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Cyclic‐di‐GMP regulation of virulence in bacterial pathogens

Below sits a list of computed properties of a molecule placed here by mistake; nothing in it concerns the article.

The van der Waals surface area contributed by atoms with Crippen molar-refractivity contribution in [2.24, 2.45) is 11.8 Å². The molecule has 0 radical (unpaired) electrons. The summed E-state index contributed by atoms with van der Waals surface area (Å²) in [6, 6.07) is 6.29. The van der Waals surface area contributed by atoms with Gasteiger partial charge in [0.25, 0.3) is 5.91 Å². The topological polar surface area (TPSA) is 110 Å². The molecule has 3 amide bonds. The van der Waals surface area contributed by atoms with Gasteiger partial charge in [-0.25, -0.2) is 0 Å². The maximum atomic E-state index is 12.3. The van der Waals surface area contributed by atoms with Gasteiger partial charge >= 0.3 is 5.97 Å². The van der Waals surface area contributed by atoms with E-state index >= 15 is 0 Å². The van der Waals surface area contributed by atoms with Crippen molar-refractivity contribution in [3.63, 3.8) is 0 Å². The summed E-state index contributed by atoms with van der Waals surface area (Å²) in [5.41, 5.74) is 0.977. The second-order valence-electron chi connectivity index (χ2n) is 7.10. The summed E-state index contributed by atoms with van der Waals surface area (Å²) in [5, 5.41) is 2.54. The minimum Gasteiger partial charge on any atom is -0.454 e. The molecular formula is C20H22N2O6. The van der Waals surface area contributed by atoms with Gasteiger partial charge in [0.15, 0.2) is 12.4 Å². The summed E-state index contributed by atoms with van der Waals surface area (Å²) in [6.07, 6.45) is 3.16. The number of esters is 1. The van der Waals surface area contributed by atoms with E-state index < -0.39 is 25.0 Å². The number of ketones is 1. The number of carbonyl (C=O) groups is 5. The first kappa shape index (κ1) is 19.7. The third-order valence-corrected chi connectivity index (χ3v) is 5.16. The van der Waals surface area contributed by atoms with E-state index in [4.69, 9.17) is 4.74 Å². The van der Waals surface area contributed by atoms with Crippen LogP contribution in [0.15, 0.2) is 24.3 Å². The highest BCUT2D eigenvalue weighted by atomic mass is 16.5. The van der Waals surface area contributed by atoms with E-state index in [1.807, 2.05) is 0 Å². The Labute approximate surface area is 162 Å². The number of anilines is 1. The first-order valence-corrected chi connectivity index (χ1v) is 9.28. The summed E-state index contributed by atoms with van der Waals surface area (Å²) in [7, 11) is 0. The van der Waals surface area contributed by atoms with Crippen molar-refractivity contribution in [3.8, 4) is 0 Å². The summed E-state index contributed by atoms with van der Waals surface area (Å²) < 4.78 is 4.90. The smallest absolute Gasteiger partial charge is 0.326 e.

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Signaling pathways allow bacteria to adapt to changing environments. For pathogenic bacteria, signaling pathways allow for timely expression of virulence factors and the repression of antivirulence factors within the mammalian host. As the bacteria exit the mammalian host, signaling pathways enable the expression of factors promoting survival in the environment and/or nonmammalian hosts. One such signaling pathway uses the dinucleotide cyclic‐di‐GMP (c‐di‐GMP), and many bacterial genomes encode numerous proteins that are responsible for synthesizing and degrading c‐di‐GMP. Once made, c‐di‐GMP binds to individual protein and RNA receptors to allosterically alter the macromolecule function to drive phenotypic changes. Each bacterial genome encodes unique sets of genes for c‐di‐GMP signaling and virulence factors so the regulation by c‐di‐GMP is organism specific. Recent works have pointed to evidence that c‐di‐GMP regulates virulence in different bacterial pathogens of mammalian hosts. In this review, we discuss the criteria for determining the contribution of signaling nucleotides to pathogenesis using a well‐characterized signaling nucleotide, cyclic AMP (cAMP), in Pseudomonas aeruginosa. Using these criteria, we review the roles of c‐di‐GMP in mediating virulence and highlight common themes that exist among eight diverse pathogens that cause different diseases through different routes of infection and transmission. WIREs RNA 2018, 9:e1454. doi: 10.1002/wrna.1454 This article is categorized under: RNA in Disease and Development > RNA in Disease

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